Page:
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Antisemitism and Oren Ben-Dor

Alan Johnson, Editor of Fathom

Oren Ben-Dor is a Professor in the University of Southampton’s Law School, and co-organiser of a controversial conference on International Law and the State of Israel. The recent cancellation of the conference – following the University’s withdrawal of permission for it to be held – proved equally controversial. Whether or not one thinks the event should have gone ahead, the views of those associated with it certainly bear scrutiny. The conference’s defenders have argued that universities should be places where even the most challenging ideas can be aired freely. Some of Ben-Dor’s views certainly fit into the ‘challenging’ category. They are critically appraised in Fathom by Harry’s Place regular Professor Sarah Brown.


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An article Oren Ben-Dor published in 2012 in the Edinburgh University Press journal Holy Land Studies provides some useful insights into his views. Although it appeared in a scholarly journal and, at least superficially, follows the conventions of academic writing, ‘Occupied Minds: Philosophical Reflections on Zionism, Anti-Zionism and the Jewish Prison’ is heavily dependent on a kind of rhetorical phantasm, built up through a series of mysterious, veiled suggestions. In the abstract Ben-Dor refers to ‘pathologies pertaining to Jewish being and thinking.’ This essentialising formula in itself is problematic, but Ben-Dor transmutes it into something far more sinister over the course of the article: a nameless, shapeless, lurking horror.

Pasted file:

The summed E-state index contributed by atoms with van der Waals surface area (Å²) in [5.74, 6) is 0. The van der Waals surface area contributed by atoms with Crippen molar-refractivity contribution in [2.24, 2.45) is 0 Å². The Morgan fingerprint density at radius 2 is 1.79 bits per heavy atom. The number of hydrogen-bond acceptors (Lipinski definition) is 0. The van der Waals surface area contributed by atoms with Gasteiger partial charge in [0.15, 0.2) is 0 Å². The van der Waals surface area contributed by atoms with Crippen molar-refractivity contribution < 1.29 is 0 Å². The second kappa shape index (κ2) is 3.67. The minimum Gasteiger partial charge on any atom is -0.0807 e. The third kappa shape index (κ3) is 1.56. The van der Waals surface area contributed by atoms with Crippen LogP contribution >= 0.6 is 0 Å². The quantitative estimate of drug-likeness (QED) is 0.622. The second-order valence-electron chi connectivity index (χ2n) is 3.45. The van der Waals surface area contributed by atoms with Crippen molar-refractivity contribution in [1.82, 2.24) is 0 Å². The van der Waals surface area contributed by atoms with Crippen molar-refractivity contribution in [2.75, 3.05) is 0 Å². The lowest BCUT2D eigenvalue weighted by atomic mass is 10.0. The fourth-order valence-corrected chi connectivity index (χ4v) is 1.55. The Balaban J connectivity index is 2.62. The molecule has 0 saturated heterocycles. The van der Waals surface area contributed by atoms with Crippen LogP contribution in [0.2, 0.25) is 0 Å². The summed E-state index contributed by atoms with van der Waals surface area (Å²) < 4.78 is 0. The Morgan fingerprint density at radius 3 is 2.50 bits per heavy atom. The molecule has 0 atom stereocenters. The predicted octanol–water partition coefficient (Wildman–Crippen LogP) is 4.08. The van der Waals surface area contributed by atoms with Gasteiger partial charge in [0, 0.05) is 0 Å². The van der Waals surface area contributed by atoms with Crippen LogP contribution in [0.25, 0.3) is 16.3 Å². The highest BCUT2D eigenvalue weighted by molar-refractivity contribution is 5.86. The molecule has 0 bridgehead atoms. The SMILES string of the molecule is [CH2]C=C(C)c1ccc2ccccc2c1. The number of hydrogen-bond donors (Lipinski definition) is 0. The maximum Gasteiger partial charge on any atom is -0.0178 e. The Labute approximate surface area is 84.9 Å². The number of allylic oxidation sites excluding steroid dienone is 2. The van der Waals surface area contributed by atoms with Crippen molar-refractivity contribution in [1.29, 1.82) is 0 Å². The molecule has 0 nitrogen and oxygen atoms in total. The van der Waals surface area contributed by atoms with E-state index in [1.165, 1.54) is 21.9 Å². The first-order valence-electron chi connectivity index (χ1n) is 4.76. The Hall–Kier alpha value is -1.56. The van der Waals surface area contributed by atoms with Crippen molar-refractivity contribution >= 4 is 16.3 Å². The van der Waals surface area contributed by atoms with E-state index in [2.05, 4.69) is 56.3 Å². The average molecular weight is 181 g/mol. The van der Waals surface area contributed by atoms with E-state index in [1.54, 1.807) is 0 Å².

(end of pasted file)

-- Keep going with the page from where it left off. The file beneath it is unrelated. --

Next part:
The essay begins with a comparatively objective discussion of terminology, but then takes an odd turn: ‘Justice can be broadly understood as being about giving back what is due. My concern is with what is the primordial due to be given back in Palestine? Can legal, constitutional, even moral, talk respond to the primordial due that calls for the thinking of Palestine?’ (34).

The sentences don’t seem to parse easily. But the repeated use of the word primordial  ‘ancient’, ‘primeval’ already suggests that more than the events of 1948 are at stake here. He goes on to say that in order to work out what is really due to Palestine we need to think about it in a way which is ‘still being policed out from thought’ (35). He repeatedly warns that ‘political correctness’ is inhibiting an honest discussion of the issues. However, harsh criticisms of Israel and Zionism are commonplace  so what exactly is he claiming to be unthinkable here?

Gradually, over the course of the article, the author’s real views emerge with startling clarity. READ MORE.

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